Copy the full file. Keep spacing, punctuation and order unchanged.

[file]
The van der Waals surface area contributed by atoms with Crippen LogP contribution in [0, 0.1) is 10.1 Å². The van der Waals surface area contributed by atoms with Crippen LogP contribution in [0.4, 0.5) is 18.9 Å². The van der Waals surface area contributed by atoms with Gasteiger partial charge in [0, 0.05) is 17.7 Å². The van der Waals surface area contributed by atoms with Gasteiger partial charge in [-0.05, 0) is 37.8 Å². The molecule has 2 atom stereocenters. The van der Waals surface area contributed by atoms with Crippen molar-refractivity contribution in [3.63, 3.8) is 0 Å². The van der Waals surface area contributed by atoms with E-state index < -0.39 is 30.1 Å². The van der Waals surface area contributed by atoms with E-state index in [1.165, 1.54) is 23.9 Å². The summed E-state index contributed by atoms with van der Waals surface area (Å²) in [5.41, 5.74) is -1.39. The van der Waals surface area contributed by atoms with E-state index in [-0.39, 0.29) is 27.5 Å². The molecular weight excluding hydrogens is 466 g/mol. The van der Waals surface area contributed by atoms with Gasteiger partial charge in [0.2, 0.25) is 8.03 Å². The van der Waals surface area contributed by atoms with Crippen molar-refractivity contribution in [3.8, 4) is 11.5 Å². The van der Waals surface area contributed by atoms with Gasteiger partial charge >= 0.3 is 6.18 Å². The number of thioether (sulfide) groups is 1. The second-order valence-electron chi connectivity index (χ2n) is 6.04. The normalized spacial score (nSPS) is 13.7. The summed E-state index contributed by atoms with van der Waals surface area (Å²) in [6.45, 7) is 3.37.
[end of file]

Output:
The van der Waals surface area contributed by atoms with Crippen LogP contribution in [0, 0.1) is 10.1 Å². The van der Waals surface area contributed by atoms with Crippen LogP contribution in [0.4, 0.5) is 18.9 Å². The van der Waals surface area contributed by atoms with Gasteiger partial charge in [0, 0.05) is 17.7 Å². The van der Waals surface area contributed by atoms with Gasteiger partial charge in [-0.05, 0) is 37.8 Å². The molecule has 2 atom stereocenters. The van der Waals surface area contributed by atoms with Crippen molar-refractivity contribution in [3.63, 3.8) is 0 Å². The van der Waals surface area contributed by atoms with E-state index < -0.39 is 30.1 Å². The van der Waals surface area contributed by atoms with E-state index in [1.165, 1.54) is 23.9 Å². The summed E-state index contributed by atoms with van der Waals surface area (Å²) in [5.41, 5.74) is -1.39. The van der Waals surface area contributed by atoms with E-state index in [-0.39, 0.29) is 27.5 Å². The molecular weight excluding hydrogens is 466 g/mol. The van der Waals surface area contributed by atoms with Gasteiger partial charge in [0.2, 0.25) is 8.03 Å². The van der Waals surface area contributed by atoms with Crippen molar-refractivity contribution in [3.8, 4) is 11.5 Å². The van der Waals surface area contributed by atoms with Gasteiger partial charge >= 0.3 is 6.18 Å². The number of thioether (sulfide) groups is 1. The second-order valence-electron chi connectivity index (χ2n) is 6.04. The normalized spacial score (nSPS) is 13.7. The summed E-state index contributed by atoms with van der Waals surface area (Å²) in [6.45, 7) is 3.37.